absurdhero: (Cup of Jovian)
[personal profile] absurdhero
I'm sure whoever invented the snooze alarm thought they were doing humanity a favor, but much like the escalator and the pancake-wrapped sausage on a stick, this creation ends up doing way more harm than any possible good that may have originally been envisioned.

It's a vile construct that exchanges 9 minutes of false promises for each half-asleep stumble you take to blindly smack at the thing. Your subconscious is notoriously a terrible haggler, and it's willing to make that exchange because it believes the - again, 9 minutes - of extra sleep are worth the trouble.

But your subconscious, let's call it Subby for short, forgot to factor in a few things.

First up, there's the cost of extraction. Being pulled out of the sleep state, particularly if you're on a nice REM trip, is a traumatic experience. And not just because you won't get to enjoy the endless room full of nakedness, cake, or whatever it was you were dreaming about (naked cake?). It's just generally an unpleasant event every time you have to wake up when your body isn't ready to. And let's face it, if you were ready to get up, you wouldn't be using an alarm clock.

Secondly, that 9 minutes of sleep isn't the kind of blissful, comfortable sleep that Subby bargained for. It's the shitty kind. It's the kind you get when you were woken up a few minutes ago by a noise that sounds like somebody hitting a baby with a cat.

And if you're like me, your subconscious makes that bargain over and over, because it's too stupid to remember how shittily it worked out when he did it 9 minutes ago. I have literally spent 3 hours on a Sunday afternoon getting up every 9 minutes to hit that fucking snooze alarm. And then I wonder why I feel like shit later in the day.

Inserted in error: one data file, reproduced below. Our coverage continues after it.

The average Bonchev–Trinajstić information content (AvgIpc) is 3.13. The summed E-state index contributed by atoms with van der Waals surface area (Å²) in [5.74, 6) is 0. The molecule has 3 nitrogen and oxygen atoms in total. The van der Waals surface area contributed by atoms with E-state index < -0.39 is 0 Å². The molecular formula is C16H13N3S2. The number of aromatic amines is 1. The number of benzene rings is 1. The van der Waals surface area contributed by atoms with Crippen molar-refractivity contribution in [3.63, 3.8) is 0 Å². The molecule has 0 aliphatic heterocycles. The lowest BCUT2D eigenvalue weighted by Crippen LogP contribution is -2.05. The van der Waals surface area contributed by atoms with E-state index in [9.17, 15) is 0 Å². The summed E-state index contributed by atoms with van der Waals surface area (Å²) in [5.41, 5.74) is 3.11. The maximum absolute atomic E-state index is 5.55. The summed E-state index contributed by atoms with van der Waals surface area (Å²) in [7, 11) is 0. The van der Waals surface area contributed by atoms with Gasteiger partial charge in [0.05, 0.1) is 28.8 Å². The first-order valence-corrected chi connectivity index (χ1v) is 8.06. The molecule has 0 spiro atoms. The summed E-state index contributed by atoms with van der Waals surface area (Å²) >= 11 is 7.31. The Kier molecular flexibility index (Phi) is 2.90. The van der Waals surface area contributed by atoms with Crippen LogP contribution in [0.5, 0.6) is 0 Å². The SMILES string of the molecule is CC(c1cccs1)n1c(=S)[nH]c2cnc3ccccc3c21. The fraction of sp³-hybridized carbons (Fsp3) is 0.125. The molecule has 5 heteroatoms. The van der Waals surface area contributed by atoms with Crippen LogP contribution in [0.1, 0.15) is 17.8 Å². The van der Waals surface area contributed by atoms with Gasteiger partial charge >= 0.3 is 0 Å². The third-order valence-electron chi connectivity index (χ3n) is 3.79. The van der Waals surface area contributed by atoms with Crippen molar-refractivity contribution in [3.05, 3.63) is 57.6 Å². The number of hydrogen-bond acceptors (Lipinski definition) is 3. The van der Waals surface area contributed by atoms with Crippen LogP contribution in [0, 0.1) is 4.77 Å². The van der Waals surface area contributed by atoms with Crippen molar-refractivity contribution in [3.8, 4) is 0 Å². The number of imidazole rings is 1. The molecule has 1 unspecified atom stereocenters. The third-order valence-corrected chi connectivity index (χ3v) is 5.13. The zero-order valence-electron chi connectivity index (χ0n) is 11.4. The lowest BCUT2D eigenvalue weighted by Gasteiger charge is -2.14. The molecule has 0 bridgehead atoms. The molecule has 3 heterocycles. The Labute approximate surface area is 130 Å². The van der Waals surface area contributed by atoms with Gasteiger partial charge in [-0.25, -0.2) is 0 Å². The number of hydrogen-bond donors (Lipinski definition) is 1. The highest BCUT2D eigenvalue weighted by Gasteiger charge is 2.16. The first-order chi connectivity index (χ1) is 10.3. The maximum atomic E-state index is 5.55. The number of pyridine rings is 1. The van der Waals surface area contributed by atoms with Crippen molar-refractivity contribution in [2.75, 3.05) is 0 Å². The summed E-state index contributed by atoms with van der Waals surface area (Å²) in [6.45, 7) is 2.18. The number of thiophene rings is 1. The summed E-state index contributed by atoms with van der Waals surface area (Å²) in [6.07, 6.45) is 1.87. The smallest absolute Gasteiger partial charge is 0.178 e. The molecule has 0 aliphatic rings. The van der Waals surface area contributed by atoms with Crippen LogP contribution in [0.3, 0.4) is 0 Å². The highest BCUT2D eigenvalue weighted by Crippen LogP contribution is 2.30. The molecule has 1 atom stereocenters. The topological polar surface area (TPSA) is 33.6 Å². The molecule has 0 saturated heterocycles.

So what do you do about a problem like the snooze alarm? You could say, “Well, screw that thing! I'm not going to use it anymore. I quit!” Right?

Not so easy. Old Subby is not the type that readily accommodates change. Even if you're able to regain enough consciousness to resist the urge to set that snooze alarm and just get up, you end up losing the battle when it comes to escaping the call of the covers, and that can be even more disastrous than signing up for another 9 minutes of sleep blueballs.

Ultimately you're left with getting a clock with no snooze, prying the button off with a screwdriver, or just not giving a shit and sleeping until you damn well feel like it. And while a lot of us would choose option C, it doesn't sound very good when your boss asks you why you're late for work.

Date: 2016-01-10 07:15 am (UTC)
From: [identity profile] cailement.livejournal.com
I don't use snooze, I set separate alarms.


It helps.

I also don't set alarms on the weekends unless I have to be somewhere on a specific time.

If you're snoozing for three hours, maybe you should listen to your body and sleep longer. You know, for your health. Then don't get mad at yourself for it because apparently you need it.

Date: 2016-01-11 04:37 am (UTC)
From: [identity profile] absurdhero.livejournal.com
I originally wrote this post in 2012 as a random daily writing exercise and just decided to post it for posterity - sadly the situation for me hasn't really changed since then. I still don't really know what to do about it.

I like your idea of not setting an alarm on the weekend unless I have to be up for something. Unfortunately that means losing half of one of my weekend days, and throwing off my sleep and digestive schedule. Maybe I can find some kind of compromise.

November 2016

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